Following Alban Berg, Anton Webern is the second composer of the Second Viennese School to be included in the Henle catalogue. Webern’s music is known for its extreme brevity and strict organisation. A performance of the Variations op. 27 lasts even shorter than ten minutes – a short period of time during which the audience experiences true extremes. Webern rehearsed the piece with several pianists, which resulted in surprisingly emotional aids to interpretation being handed down. Having consulted all of the available sources, editor Ullrich Scheideler now presents the reviewed musical text and furthermore documents the work’s complex genesis and Webern’s insightful instructions regarding its performance. A classic of modern music, now also available in Henle blue.
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The composition of the Variations op. 27 fell during Anton Webern’s (1883 – 1945) last creative phase, starting in 1926, in which he made the twelve-tone method the basis of his composing and at the same time took recourse to traditional forms and genres. We know quite a lot about the genesis of op. 27 – which was incidentally Webern’s only work for solo … more
About the composer
Together with Schönberg and Berg, he formed the Second Viennese School. He was Schönberg’s first pupil. His strict application of the twelve-tone technique made him a model for the Darmstadt School after 1950. Aside from 31 works given opus numbers, he created many others. His compositional method is informed by the most extreme reduction and transparency of setting.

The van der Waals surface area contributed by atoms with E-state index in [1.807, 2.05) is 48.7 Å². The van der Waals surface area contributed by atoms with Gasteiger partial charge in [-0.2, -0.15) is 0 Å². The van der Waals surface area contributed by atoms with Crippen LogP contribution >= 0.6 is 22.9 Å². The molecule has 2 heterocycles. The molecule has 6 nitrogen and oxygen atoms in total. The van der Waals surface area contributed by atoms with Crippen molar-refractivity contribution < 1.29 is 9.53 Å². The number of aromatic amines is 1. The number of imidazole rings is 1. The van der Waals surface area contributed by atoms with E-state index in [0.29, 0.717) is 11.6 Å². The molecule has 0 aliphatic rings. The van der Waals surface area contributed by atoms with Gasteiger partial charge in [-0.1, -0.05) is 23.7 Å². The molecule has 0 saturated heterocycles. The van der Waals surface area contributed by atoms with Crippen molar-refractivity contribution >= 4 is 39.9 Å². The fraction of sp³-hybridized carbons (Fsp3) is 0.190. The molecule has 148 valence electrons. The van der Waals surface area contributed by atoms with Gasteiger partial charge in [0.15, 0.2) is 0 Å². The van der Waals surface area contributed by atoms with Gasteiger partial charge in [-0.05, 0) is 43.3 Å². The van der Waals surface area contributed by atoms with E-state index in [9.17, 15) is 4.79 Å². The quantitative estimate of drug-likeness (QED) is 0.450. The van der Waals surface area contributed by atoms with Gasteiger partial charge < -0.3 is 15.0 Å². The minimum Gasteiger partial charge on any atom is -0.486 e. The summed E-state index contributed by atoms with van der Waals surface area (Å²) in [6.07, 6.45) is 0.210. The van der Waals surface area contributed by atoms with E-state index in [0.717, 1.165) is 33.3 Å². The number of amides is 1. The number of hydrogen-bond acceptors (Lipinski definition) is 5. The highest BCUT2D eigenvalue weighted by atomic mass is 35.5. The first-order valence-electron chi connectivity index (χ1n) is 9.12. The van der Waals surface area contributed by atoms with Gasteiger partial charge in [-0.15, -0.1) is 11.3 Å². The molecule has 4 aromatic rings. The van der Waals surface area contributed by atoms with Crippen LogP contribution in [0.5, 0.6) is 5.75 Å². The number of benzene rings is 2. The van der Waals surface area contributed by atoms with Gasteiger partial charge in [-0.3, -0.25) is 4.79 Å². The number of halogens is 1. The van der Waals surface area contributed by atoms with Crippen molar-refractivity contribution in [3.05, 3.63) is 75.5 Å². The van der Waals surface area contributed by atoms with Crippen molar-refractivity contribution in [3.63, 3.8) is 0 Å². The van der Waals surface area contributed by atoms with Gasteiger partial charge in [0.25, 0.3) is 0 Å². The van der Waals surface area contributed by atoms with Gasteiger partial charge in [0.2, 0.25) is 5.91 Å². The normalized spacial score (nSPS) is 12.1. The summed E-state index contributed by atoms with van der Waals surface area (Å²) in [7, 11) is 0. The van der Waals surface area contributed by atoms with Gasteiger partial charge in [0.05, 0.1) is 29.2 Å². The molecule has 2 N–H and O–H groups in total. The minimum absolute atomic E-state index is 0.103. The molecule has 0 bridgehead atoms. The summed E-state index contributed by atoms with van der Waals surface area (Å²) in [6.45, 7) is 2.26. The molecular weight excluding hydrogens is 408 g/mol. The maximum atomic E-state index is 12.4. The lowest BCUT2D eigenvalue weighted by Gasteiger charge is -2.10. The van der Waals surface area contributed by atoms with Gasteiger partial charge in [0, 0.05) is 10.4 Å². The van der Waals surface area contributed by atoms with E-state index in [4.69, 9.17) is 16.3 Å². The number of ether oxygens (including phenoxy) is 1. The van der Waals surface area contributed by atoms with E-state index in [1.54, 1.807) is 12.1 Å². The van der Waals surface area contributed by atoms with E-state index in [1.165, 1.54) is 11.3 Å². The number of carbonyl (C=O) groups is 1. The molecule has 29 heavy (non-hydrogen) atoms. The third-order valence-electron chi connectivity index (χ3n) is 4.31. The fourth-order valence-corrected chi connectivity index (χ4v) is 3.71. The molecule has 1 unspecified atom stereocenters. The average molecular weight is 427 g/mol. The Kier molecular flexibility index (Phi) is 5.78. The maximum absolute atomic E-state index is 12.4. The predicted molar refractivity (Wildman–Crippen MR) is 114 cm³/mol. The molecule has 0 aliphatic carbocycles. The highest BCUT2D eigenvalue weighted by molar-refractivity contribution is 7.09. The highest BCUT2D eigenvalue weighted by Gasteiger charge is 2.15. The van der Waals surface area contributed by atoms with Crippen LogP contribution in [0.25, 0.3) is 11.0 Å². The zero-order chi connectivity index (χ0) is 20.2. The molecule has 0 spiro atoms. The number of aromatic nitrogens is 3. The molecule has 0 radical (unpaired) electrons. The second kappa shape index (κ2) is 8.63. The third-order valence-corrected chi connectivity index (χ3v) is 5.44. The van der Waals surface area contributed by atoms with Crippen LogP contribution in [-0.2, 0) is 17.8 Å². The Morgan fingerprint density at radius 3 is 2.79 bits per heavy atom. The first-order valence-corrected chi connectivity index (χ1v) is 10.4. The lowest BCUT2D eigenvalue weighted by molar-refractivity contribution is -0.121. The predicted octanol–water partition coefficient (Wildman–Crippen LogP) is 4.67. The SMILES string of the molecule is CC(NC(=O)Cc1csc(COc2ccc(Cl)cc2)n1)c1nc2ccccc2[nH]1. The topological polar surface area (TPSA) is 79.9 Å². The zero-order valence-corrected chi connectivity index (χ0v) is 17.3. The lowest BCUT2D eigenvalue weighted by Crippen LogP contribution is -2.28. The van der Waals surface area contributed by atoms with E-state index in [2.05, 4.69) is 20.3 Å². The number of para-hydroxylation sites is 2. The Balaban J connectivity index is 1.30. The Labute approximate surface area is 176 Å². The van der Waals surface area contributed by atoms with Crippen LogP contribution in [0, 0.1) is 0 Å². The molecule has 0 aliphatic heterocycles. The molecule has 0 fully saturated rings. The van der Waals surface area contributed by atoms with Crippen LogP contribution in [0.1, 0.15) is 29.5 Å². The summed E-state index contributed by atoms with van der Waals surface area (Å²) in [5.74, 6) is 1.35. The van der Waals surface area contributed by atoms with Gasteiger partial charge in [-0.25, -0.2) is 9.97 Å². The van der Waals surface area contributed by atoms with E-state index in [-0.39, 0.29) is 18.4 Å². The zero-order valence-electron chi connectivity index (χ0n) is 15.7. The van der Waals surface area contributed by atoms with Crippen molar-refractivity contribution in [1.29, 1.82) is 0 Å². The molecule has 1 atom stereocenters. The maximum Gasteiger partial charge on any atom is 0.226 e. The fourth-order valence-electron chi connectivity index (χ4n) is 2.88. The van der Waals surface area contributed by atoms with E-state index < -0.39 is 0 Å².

|1883||Born in Vienna on December 3. First piano lessons at age five from his mother; from 1894, lessons in piano, cello, and music theory with Edwin Komauer.|
|1902–06||Study of musicology and art history at the University of Vienna, writing a thesis on the second part of H. Isaac’s Choralis Constantinus.|
|1904–08||Pupil of Schönberg.|
|1908–09||Songs, Opp. 3 and 4, after poems by Stefan George: transition to atonality.|
|from 1908||Appointments as music director at theaters (e.g. in Prague), from which he resigns after a short while.|
|1911||He follows Schönberg to Berlin.|
|1911/13||Six Bagatelles for String Quartet, Op. 9; extremely brief, reduced, and concentrated compositions.|
|from 1921||Choir director of various choral societies in Vienna.|
|1922–36||He pursues an international career as conductor (Berlin, Frankfurt am Main, Munich, London).|
|1922–27||Transition to twelve-tone technique in his vocal works “Five Sacred Songs,” Op. 15; “Five Canons,” Op. 16; “Three Traditional Rhymes,” Op. 17; “Three Songs,” Op. 18; through “Two Songs,” Op. 19.|
|1926||He meets the poetess Hildegard Jone, whose lyrics, conforming to his own ideas, he employs henceforth (e.g. choral work “Das Augenlicht,” Op. 26, in 1935).|
|1926/27||String Trio, Op. 20: first twelve-tone composition.|
|1927–28||Director of the Workers’ Symphony Orchestra. Symphony, Op. 21, with a thoroughly structured tone row corresponding to the concept of the composition.|
|1936–38||String Quartet, Op. 28: attempt at mediating between sonata and fugue.|
|1945||He is shot and killed in Mittersill on September 15.|
Cette oeuvre dodécaphonique en trois mouvements, alliant binaire et ternaire, se présente avec une mise en page claire et aérée, mettant en évidence les structures symétriques du morceau.
Ulrich Scheidelers mit einem ausführlichen Vorwort (dreisprachig) und einem nicht weniger ausführlichen Kritischen Bericht (zweisprachig) ausgestattete Urtextausgabe bietet zweifellos eine solide Grundlage für die Einstudierung von Weberns Variationen op. 27, die einem auch 80 Jahre nach ihrer Entstehung so vorkommen, als kämen sie von einem fremden Planeten.
Henle's Urtext is uitstekend verzorgd en voorzien van voorwoord, leest goed en slaat prettig open.